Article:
Remembering Neal Adams, 1941-2022
Marvel Comics pauses to reflect upon the life and career of legendary cartoonist and comic book artist Neal Adams, known for his photorealistic art and contributions to Marvel comics and the comics community at large. During his career at Marvel, he contributed to several ongoing titles, such as UNCANNY X-MEN, THE AVENGERS, THOR, and AMAZING ADVENTURES.
Born on June 15th, 1941, Adams read comics throughout his childhood and decided to hone his skills to become an artist. Despite initially receiving a rejection from DC Comics in 1959, his name and work would soon become ubiquitous in the comics industry, starting with his debut at Archie Comics in Adventures of the Fly #4. He then began as an assistant to artist Howard Nostrand on the Bat Masterson newspaper strip and worked with the Johnstone and Cushing advertising agency on comic strips, advertising, and storyboarding. After penciling and inking horror comics for Warren magazines, he applied to DC again and was accepted. During his time at the company, he went on to make a name for himself by drawing headline characters like Batman and Superman, as well as striking new ground with writer Dennis O’Neil in the socially relevant Green Lantern/Green Arrow series.
In 1969, Adams began contributing to Marvel Comics by teaming up with writer Roy Thomas on UNCANNY X-MEN #56-63 (1969). The duo teamed up again on the influential “Kree-Skrull War” arc in THE AVENGERS #93-97 (1971-1972). Later, Adams also worked with writer Gerry Conway and penciller Howard Chaykin, introducing Killraven in AMAZING ADVENTURES #18 (May 1973).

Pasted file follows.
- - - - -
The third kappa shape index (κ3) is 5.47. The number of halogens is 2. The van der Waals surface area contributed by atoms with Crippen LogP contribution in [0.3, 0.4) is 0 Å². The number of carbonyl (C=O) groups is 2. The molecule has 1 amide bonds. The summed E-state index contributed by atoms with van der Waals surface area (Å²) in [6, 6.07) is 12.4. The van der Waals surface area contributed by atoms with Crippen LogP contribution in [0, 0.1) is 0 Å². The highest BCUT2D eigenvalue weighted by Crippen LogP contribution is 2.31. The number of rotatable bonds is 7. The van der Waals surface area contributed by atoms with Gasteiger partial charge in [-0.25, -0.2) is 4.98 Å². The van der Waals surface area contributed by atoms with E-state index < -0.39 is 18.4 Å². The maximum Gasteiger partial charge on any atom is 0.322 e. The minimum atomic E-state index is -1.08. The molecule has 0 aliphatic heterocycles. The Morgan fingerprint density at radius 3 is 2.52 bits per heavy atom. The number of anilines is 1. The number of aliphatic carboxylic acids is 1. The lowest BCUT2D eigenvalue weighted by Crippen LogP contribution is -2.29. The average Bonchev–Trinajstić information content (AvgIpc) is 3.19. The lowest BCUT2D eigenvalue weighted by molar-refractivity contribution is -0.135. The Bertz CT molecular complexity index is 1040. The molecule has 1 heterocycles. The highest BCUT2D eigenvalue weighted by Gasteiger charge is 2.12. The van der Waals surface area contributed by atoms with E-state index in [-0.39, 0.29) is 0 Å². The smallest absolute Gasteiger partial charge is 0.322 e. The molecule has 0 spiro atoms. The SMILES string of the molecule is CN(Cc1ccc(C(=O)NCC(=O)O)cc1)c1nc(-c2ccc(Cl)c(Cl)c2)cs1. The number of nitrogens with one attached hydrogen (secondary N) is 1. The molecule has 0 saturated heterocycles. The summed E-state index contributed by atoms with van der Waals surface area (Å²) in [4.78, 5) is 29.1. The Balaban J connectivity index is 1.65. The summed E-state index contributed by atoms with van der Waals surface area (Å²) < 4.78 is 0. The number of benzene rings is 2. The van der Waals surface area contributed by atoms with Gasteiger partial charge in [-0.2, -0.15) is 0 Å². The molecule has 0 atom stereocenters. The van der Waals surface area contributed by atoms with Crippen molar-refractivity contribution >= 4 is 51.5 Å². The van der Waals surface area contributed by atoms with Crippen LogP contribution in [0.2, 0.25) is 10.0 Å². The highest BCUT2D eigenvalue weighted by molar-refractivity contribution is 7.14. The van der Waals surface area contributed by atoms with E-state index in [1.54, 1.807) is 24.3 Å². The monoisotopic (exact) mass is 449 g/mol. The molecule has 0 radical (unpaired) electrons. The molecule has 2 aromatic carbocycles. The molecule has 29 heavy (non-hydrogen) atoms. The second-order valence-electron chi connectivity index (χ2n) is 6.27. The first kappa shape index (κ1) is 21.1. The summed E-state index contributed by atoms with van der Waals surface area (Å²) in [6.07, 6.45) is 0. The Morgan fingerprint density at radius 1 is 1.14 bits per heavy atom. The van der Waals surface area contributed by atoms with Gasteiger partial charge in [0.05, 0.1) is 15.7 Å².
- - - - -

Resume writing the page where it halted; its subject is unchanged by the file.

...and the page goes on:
In 2005, he returned to Marvel’s X-Men in GIANT-SIZE X-MEN #3 (2005) and contributed art to the YOUNG AVENGERS SPECIAL #1 (2005). He also penciled THE NEW AVENGERS #16.1 (2010) and plotted and drew THE FIRST X-MEN #1-5 (2011), a miniseries with writer Christos Gage. Most recently, Adams worked with writer Mark Waid on FANTASTIC FOUR: ANTITHESIS #1-4 (2020).
Adams won numerous Alley Awards in the late ’60s, including Best Cover for DC’s Deadman, Best Full-Length Story, and Best Pencil Artist. In the early ’70s, he won several Shazam Awards with writer O’Neil, the 1971 Goethe Award for Favorite Pro Artist and Favorite Comic-Book Story, and in 1976, he won an Inkpot Award. In 1998, Adams was inducted into the Eisner Awards’ Will Eisner Comic Book Hall of Fame, and the following year, the Harvey Awards Comic Book Hall of Fame. Most recently in 2019, he was inducted into the Inkwell Awards’ Joe Sinnott Hall of Fame in recognition of his lifetime achievement in comic books.
During his career at Marvel and DC, Adams also founded his company Continuity, where he published comics for many years while creating opportunities for other creators to build their careers and connections across the industry. Over his career, Adams became a mentor to many of the industry’s top creators, including Frank Miller, Larry Hama and Mike Ploog.
In addition to his comics work, which inspired generations of creators, Adams was well-known for his work advocating for creators’ rights and forming the Comics Creators Guild. While creators and fans alike will miss Adams greatly, his work and his positive impact will live on in the hearts and minds of the many lives he touched.